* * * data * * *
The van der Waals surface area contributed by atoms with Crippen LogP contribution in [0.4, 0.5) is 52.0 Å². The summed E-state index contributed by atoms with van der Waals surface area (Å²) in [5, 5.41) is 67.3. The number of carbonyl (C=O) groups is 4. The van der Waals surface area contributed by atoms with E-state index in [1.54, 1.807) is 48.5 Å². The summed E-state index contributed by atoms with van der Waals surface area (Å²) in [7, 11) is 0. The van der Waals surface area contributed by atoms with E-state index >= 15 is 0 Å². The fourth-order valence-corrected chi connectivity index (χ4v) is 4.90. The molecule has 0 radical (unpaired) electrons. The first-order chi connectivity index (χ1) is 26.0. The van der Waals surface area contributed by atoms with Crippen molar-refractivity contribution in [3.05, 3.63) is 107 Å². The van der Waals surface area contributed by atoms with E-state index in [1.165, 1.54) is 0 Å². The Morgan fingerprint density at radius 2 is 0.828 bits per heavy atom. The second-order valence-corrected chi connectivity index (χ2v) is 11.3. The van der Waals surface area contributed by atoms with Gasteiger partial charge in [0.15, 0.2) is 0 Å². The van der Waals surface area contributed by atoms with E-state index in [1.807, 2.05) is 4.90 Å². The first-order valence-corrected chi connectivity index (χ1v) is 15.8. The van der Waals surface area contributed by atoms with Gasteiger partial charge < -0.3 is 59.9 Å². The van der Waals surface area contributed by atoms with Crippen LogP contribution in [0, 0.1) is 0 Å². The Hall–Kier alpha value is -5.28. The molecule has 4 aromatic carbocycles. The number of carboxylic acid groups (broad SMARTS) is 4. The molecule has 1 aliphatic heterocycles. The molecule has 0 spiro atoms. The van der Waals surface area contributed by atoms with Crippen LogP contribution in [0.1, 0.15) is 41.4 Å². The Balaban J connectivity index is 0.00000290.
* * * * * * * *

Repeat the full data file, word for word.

The van der Waals surface area contributed by atoms with Crippen LogP contribution in [0.4, 0.5) is 52.0 Å². The summed E-state index contributed by atoms with van der Waals surface area (Å²) in [5, 5.41) is 67.3. The number of carbonyl (C=O) groups is 4. The van der Waals surface area contributed by atoms with E-state index in [1.54, 1.807) is 48.5 Å². The summed E-state index contributed by atoms with van der Waals surface area (Å²) in [7, 11) is 0. The van der Waals surface area contributed by atoms with E-state index >= 15 is 0 Å². The fourth-order valence-corrected chi connectivity index (χ4v) is 4.90. The molecule has 0 radical (unpaired) electrons. The first-order chi connectivity index (χ1) is 26.0. The van der Waals surface area contributed by atoms with Crippen molar-refractivity contribution in [3.05, 3.63) is 107 Å². The van der Waals surface area contributed by atoms with E-state index in [1.165, 1.54) is 0 Å². The Morgan fingerprint density at radius 2 is 0.828 bits per heavy atom. The second-order valence-corrected chi connectivity index (χ2v) is 11.3. The van der Waals surface area contributed by atoms with Gasteiger partial charge in [0.15, 0.2) is 0 Å². The van der Waals surface area contributed by atoms with E-state index in [1.807, 2.05) is 4.90 Å². The first-order valence-corrected chi connectivity index (χ1v) is 15.8. The van der Waals surface area contributed by atoms with Gasteiger partial charge < -0.3 is 59.9 Å². The van der Waals surface area contributed by atoms with Crippen LogP contribution in [0, 0.1) is 0 Å². The Hall–Kier alpha value is -5.28. The molecule has 4 aromatic carbocycles. The number of carboxylic acid groups (broad SMARTS) is 4. The molecule has 1 aliphatic heterocycles. The molecule has 0 spiro atoms. The van der Waals surface area contributed by atoms with Crippen LogP contribution in [0.1, 0.15) is 41.4 Å². The Balaban J connectivity index is 0.00000290.